Integrated water resources planning was conducted for Olowalu Town, a proposed development in western Maui, Hawaii. Total water needs, which can be supplied by a combination of diverted surface water, well water, recycled water and captured stormwater, are estimated at between 1 and 2 mgd. The Olowalu development will generate approximately 0.5 million gallons per day (mgd) of municipal wastewater. That wastewater can be recycled for beneficial use and irrigate between 80 and 120 acres depending on the amount of storage provided and the type of water reuse.
A new development is being proposed by Olowalu Town, LLC in West Maui, Hawaii. The project site is approximately 4 miles south of Lahaina and comprises approximately 700 acres of the Olowalu area. The site was previously used as a sugar cane plantation.
Brown and Caldwell estimated that the potable water demand will be approximately 0.6 mgd. This value represents the typical drinking water quality demand for inside residential/commercial use and is based on 1,500 residential units with a per unit daily usage of 400 gallons. Typical nonpotable usage for outside water use, including irrigation, assumes 150 to 400 acres of irrigated area and a nonpotable demand ranging from 600 to 1,600 acre-ft/yr or 0.5 to 1.4 mgd (Brown and Caldwell, 2005).
A typical wastewater flow per capita in Maui is 137 gallons per day (gal/d). For the ultimate 1,500 residences and a typical 2.5 persons per residence, the daily wastewater generation would be approximately 500,000 gal/d or 0.5 mgd. For purposes of this evaluation an expected average daily flow of 0.5 mgd was used.
WATER SUPPLY ALTERNATIVES
The water supply alternatives for the development include stream diversion and groundwater. Historically, the sugar cane plantation was irrigated with surface water diverted from Olowalu stream, which flows into the ocean and has cultural value as a flowing stream. Other sources of supply for nonpotable demands include recycled water and captured stormwater.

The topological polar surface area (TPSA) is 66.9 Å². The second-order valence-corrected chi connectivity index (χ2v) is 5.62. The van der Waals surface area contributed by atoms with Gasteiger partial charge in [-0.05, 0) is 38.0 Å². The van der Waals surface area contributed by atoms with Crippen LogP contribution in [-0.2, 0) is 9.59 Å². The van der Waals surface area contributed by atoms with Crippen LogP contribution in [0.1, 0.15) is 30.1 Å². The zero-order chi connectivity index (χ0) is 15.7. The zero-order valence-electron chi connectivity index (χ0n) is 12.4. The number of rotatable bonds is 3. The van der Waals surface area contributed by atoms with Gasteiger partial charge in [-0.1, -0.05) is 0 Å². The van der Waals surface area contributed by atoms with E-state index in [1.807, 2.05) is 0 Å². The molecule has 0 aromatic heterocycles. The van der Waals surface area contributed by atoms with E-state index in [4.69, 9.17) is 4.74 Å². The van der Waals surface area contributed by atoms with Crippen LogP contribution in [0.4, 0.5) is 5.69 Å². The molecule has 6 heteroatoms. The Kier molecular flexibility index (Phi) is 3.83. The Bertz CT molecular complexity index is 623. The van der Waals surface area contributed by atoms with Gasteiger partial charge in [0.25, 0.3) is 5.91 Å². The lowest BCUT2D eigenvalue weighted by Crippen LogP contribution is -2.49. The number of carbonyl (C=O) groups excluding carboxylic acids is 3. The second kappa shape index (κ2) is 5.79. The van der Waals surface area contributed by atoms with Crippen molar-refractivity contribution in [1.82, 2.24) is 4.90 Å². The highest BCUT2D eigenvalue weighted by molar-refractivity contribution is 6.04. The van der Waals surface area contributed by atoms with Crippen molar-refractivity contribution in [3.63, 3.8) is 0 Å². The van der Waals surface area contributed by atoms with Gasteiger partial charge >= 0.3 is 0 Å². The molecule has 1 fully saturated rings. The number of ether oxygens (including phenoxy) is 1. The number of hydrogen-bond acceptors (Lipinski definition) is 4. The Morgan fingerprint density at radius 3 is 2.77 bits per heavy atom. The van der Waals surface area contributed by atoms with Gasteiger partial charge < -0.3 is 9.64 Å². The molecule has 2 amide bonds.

Olowalu is on the arid side of the island, so an integrated water supply is envisioned as being environmentally sound. The groundwater aquifer has at least a 3 mgd capacity and could supply the potable water demands of the project. The stream diversion used in the past has more than enough flow capacity for the potable needs but conflicts with the cultural value placed on a flowing stream as a fishery.
To minimize the diversion of stream flow, the potable supply would focus on groundwater while the nonpotable supply would be provided by a combination of recycled water and captured stormwater. Storage of recycled water and stormwater would be used to meet dry season nonpotable demands.
WASTEWATER TREATMENT ALTERNATIVES
Wastewater will be managed onsite for individual residential lots in the low density areas provided that at least 0.25 acres are available on the lot. For medium density residential areas, the wastewater will be treated in interceptor tanks and collected using effluent sewers. Effluent sewers, primarily small diameter gravity sewers, will be utilized by following the terrain of the former plantation and having a minimal depth of burial. For this case, treatment of wastewater will occur in cluster systems using recirculating gravel filters, vertical flow wetlands, or biotextile filters, and then filtered through cloth filters, disinfected and reused locally.
Recirculating Gravel Filters
The recirculating gravel filter (RGF) evolved from the intermittent sand filter (ISF), in order to achieve better control of the dosing for higher rates. The filter medium usually consists of fine gravel. The RGF has been used for flow rates up to 1.0 mgd. The RGF is commonly used to treat septic tank effluent. They have also been used prior to ultraviolet (UV) disinfection for water reuse (Crites, et al., 1997).
The operation is similar to the ISF with the exception of a portion of the treated effluent which is returned to a recirculation tank where it is used to dilute the incoming effluent. By diluting the effluent higher application rates can be used. A schematic of a RGF is shown in Figure 1.
The RGF bed can be one third the size of an ISF for treating the same flow. An added expense comes from the additional recirculating tank. Although gravel media is more expensive than sand, the expected life for the media is longer and it will not clog from biological growth if properly designed and operated.